Manager Bud Black said Wednesday that Davis (shoulder) is still receiving treatment and hasn't resumed throwing, Patrick Saunders of The Denver Post reports.
Davis has been sidelined since Friday with a right shoulder strain, but Black's update signals that he may not return from the injured list when he's first eligible. The team could get a better idea of when the right-hander could return to game action once he begins throwing again. Jairo Diaz and Carlos Estevez should continue to handle ninth-inning duties for the Rockies while Davis remains out.
Davis was placed on the 10-day injured list Sunday with a right shoulder strain.
Davis was charged with the loss and the blown save after allowing four runs to the Padres on Friday, which is apparently when he sustained the shoulder strain. The severity of the injury remains unclear, though the veteran right-hander should be eligible to be activated Aug. 11. Jairo Diaz and Carlos Estevez are options to fill in at closer for the Rockies.
Davis (0-1) was tagged with the loss and a blown save Friday against the Padres. He gave up four earned runs on two hits -- both home runs -- and two walks across two-thirds of an inning.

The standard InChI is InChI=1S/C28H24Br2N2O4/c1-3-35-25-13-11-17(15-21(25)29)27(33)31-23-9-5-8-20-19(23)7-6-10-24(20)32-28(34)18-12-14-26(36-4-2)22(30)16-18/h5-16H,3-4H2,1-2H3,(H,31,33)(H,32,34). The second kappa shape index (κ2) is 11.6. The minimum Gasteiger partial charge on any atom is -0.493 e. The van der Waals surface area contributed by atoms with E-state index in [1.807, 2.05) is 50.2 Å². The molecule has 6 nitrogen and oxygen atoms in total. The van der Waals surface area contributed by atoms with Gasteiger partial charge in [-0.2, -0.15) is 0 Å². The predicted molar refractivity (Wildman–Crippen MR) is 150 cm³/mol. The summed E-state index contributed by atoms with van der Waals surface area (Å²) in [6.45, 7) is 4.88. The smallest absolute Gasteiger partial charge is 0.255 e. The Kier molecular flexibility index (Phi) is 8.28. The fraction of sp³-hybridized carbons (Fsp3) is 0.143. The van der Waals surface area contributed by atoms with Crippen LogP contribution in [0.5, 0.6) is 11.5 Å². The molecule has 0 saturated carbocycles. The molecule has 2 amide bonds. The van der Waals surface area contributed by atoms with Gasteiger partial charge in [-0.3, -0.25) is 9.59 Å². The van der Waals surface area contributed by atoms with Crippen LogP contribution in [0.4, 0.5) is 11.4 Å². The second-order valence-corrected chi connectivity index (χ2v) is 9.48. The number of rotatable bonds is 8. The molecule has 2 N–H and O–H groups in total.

Davis gave up homers to Fernando Tatis and Tommy Pham, and his struggles allowed the Padres to mount the comeback in the top of the ninth. Davis has now allowed five earned runs across 2.2 innings, but he notched the save in both of his previous two appearances so this woeful performances shouldn't change his status as the Rockies' closer -- at least for now.
Davis earned a save with a perfect ninth inning in Sunday's 5-2 win over Texas.
While he failed to record a strikeout, Davis made quick work of the middle of the Rangers' lineup to secure his second save of the season. The 34-year-old will have to stay consistent if he's going to hold on to the Rockies' shaky closer role.
Davis allowed a run on one hit and one walk during his lone inning of work against the Rangers on Saturday, but he struck out one and earned his first save of the season.
Davis is coming off the worst season of his career and is widely expected to have a short leash as the team's closer, but he converted his first save opportunity of the year. It wasn't an easy save, however, as he allowed two baserunners before sealing the deal when he struck out Rougned Odor. Davis posted an 8.65 ERA and a 1.88 WHIP in 42.2 innings last season.